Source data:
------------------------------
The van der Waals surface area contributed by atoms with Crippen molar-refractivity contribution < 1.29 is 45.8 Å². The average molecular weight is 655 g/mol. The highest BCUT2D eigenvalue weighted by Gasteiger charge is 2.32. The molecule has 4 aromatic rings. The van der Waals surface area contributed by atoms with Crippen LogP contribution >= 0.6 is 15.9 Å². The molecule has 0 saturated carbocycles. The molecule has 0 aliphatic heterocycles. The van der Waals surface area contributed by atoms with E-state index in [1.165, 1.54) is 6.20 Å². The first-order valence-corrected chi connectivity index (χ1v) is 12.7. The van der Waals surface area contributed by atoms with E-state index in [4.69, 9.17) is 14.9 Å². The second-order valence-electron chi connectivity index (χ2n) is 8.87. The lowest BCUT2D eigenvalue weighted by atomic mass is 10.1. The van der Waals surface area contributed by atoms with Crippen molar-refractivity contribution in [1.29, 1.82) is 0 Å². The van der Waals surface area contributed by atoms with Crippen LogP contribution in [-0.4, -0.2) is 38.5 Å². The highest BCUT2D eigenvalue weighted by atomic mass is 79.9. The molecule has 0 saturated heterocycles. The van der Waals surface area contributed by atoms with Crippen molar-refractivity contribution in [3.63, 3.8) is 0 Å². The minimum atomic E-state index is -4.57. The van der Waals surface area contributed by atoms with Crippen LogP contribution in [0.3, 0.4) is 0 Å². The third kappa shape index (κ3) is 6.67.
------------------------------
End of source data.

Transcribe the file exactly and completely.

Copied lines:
The van der Waals surface area contributed by atoms with Crippen molar-refractivity contribution < 1.29 is 45.8 Å². The average molecular weight is 655 g/mol. The highest BCUT2D eigenvalue weighted by Gasteiger charge is 2.32. The molecule has 4 aromatic rings. The van der Waals surface area contributed by atoms with Crippen LogP contribution >= 0.6 is 15.9 Å². The molecule has 0 saturated carbocycles. The molecule has 0 aliphatic heterocycles. The van der Waals surface area contributed by atoms with E-state index in [1.165, 1.54) is 6.20 Å². The first-order valence-corrected chi connectivity index (χ1v) is 12.7. The van der Waals surface area contributed by atoms with E-state index in [4.69, 9.17) is 14.9 Å². The second-order valence-electron chi connectivity index (χ2n) is 8.87. The lowest BCUT2D eigenvalue weighted by atomic mass is 10.1. The van der Waals surface area contributed by atoms with Crippen molar-refractivity contribution in [1.29, 1.82) is 0 Å². The van der Waals surface area contributed by atoms with Crippen LogP contribution in [-0.4, -0.2) is 38.5 Å². The highest BCUT2D eigenvalue weighted by atomic mass is 79.9. The molecule has 0 saturated heterocycles. The van der Waals surface area contributed by atoms with Crippen molar-refractivity contribution in [3.63, 3.8) is 0 Å². The minimum atomic E-state index is -4.57. The van der Waals surface area contributed by atoms with Crippen LogP contribution in [0.3, 0.4) is 0 Å². The third kappa shape index (κ3) is 6.67.